I think I’m pregnant – what should I do?
If you have recently found out you’re pregnant –we’d like to know about it to make sure our midwives can start supporting you.
Do you need help completing your self-referral form?
Subtitles are available in the following languages: Bangla, Chinese, English, Nepali, Polish and Spanish. To select subtitles:
- Press play
- Select the settings icon, in the bottom right corner of the video
- Select subtitles
- Select language
Confirming your pregnancy
You can purchase pregnancy tests from lots of places, such as pharmacies and supermarkets. It’s best to wait until your period is late before you test to make sure you get an accurate result, but there are more sensitive tests available that will give you an answer a little earlier.
If you get a positive test, you don’t need to see your general practitioner (GP) to confirm it but we would like to know. You can let us know by referring yourself to Dorset’s maternity services by completing this form – we can then start to support you through your pregnancy.
If the test is negative, it’s best to wait a few days and then try again. If your period doesn’t start and your tests are still negative, please see your GP.
I am pregnant – what to do next
It can be difficult to know who to contact when you find out that you’re pregnant. If you haven’t already, the first thing to do is to refer yourself to maternity services by completing a self-referral form. You will then be contacted to arrange your booking appointment, which will happen when you’re around 8-10 weeks pregnant, or as soon as possible if you believe that your pregnancy is further along. There is no need to see your GP unless you have existing health problems.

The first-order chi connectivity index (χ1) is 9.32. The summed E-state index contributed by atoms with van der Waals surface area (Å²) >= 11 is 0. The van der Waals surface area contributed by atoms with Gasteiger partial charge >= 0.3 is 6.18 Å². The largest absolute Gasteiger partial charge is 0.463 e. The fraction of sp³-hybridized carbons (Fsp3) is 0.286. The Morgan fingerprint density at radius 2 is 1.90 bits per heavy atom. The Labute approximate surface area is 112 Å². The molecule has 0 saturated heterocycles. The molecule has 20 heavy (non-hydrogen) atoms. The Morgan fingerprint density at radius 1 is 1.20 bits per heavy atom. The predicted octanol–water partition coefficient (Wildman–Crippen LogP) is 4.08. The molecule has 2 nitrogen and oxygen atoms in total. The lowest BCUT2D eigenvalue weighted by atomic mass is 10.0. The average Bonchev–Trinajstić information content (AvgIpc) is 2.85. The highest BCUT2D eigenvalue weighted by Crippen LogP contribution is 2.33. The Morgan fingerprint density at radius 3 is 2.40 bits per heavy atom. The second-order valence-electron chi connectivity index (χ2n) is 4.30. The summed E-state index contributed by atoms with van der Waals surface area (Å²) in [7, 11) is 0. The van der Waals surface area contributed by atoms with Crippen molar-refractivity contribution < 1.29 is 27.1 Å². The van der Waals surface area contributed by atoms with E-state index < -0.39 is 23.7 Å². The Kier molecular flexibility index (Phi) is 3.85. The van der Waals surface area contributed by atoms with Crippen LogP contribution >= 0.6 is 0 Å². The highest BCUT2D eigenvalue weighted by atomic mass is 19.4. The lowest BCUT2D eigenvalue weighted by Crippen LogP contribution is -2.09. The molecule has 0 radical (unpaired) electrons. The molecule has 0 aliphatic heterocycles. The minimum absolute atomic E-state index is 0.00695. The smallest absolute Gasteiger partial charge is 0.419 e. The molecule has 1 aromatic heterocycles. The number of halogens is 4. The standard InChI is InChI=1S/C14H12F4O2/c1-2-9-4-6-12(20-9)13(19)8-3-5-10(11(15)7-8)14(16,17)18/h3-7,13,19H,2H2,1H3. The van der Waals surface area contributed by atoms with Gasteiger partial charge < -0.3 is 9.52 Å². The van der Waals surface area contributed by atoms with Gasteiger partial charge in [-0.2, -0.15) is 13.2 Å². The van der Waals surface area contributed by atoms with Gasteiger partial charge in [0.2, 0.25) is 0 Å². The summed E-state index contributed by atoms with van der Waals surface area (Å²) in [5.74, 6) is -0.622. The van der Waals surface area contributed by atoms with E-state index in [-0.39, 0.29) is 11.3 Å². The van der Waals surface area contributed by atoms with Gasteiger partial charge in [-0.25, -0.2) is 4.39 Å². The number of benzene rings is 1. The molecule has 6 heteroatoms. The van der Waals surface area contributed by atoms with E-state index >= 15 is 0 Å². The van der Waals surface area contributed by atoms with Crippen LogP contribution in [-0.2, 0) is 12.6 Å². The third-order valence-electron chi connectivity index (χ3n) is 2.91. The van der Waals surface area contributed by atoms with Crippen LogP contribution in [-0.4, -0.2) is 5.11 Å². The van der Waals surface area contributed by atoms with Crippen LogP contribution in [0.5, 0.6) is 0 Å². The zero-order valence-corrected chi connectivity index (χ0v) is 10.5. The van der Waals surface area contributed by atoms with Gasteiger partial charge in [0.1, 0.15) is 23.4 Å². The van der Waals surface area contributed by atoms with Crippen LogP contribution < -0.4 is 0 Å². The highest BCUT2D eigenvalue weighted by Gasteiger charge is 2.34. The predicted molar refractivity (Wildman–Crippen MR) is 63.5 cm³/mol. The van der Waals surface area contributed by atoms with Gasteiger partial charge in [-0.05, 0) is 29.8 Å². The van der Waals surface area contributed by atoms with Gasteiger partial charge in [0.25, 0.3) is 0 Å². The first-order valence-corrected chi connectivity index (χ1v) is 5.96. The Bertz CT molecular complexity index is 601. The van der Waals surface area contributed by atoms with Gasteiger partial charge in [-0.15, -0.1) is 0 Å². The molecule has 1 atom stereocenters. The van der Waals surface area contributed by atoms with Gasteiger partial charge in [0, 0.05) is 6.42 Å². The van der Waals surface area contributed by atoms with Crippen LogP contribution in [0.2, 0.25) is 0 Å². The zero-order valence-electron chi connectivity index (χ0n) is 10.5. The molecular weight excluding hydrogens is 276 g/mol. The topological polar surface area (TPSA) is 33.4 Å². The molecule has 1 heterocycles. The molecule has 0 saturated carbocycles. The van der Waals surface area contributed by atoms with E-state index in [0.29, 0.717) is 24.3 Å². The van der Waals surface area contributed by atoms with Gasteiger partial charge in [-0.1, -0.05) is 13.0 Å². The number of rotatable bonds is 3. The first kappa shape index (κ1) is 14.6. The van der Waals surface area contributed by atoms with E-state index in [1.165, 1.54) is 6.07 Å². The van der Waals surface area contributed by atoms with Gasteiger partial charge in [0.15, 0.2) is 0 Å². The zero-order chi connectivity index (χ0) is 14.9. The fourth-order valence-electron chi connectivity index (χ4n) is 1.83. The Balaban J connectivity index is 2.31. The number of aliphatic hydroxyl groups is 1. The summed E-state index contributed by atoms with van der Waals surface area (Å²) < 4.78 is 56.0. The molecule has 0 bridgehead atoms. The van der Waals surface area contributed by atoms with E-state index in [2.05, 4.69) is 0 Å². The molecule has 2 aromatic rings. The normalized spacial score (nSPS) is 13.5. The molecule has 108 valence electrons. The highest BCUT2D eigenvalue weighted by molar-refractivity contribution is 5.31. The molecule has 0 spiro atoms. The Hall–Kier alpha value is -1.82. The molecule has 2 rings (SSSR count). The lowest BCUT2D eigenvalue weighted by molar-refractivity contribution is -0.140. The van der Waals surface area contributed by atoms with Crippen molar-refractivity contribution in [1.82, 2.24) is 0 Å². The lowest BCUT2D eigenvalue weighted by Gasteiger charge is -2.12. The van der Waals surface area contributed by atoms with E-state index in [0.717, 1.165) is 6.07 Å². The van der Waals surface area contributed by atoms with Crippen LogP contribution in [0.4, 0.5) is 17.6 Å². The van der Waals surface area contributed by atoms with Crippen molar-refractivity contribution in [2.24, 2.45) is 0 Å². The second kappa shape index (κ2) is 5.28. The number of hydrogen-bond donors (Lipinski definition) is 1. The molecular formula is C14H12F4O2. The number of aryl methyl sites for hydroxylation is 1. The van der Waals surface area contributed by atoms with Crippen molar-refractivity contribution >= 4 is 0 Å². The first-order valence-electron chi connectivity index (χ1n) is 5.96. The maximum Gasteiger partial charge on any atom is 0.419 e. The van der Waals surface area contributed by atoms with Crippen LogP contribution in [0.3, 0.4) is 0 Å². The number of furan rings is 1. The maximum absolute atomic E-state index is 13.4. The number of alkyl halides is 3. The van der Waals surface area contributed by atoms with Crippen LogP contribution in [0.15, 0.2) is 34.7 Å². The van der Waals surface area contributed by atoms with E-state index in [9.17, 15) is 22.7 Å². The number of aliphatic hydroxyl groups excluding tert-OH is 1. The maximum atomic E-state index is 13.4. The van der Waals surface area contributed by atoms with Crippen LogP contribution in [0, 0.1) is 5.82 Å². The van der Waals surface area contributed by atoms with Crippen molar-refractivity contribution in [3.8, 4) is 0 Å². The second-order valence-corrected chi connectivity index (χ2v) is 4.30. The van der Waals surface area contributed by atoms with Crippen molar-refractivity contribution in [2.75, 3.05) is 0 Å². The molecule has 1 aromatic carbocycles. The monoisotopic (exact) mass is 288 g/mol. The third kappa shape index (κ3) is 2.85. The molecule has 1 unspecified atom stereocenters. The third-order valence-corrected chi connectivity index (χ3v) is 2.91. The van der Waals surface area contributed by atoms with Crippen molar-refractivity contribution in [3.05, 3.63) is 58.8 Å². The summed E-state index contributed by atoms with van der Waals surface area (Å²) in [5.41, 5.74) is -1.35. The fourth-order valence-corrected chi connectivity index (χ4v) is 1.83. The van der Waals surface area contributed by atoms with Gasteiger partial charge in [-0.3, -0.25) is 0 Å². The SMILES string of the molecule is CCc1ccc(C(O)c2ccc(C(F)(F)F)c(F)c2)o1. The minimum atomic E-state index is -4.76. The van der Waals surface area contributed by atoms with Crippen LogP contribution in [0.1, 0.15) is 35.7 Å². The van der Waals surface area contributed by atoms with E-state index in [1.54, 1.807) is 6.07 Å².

If you have any concerns about your health or your baby’s health before your booking appointment, please arrange to see your GP.
If you have any existing health problems, it’s a good idea to see your GP when you find out that you’re pregnant, so that they can review any medication you’re taking and see if you need any additional care.
Finding out you are having a baby
When you find out you’re having a baby, you may feel happy and excited, or shocked, scared, confused and upset. Everybody is different, so don’t worry if you’re not feeling the way you expected. Even if you’ve been trying to get pregnant, your feelings may take you by surprise.
During pregnancy, changes to your hormone levels can affect your mood and make you feel more emotional. The way you feel about your pregnancy may change. Talk to your midwife or GP, who are there to support you, help you adjust or give you advice if you decide you don’t want to continue the pregnancy.
If you’re struggling emotionally, you can refer yourself to a local Steps 2 Wellbeing service via their website or by contacting them directly.
Contact Steps 2 Wellbeing
|Location||Phone number||Opening hours|
|Bournemouth and Christchurch||0300 email@example.com||09:00 – 17:00 (Monday to Friday)|
|Poole, Purbeck and East Dorset||0300 firstname.lastname@example.org||09:00 – 17:00 (Monday to Friday)|
|North and West Dorset||0300 email@example.com
||09:00 – 17:00 (Monday to Friday)|
|Weymouth and Portland||0300 firstname.lastname@example.org
||09:00 – 17:00 (Monday to Friday)|
Deciding to terminate a pregnancy
You might decide that you do not want to continue with your pregnancy, or you might be unsure. You are not alone and there is lots of support available for you. You can get impartial help and advice from the British Pregnancy Advisory Service.
If you have decided to terminate your pregnancy, you can refer yourself by calling 0300 456 2217 to book an appointment.
Termination for foetal abnormality
If screening tests show your baby has a serious abnormality you may be offered a termination to end the pregnancy. Some couples wish to continue with the pregnancy and prepare for the needs of their newborn baby, while others decide to terminate the pregnancy (have an abortion). Find out more information at NHS UK.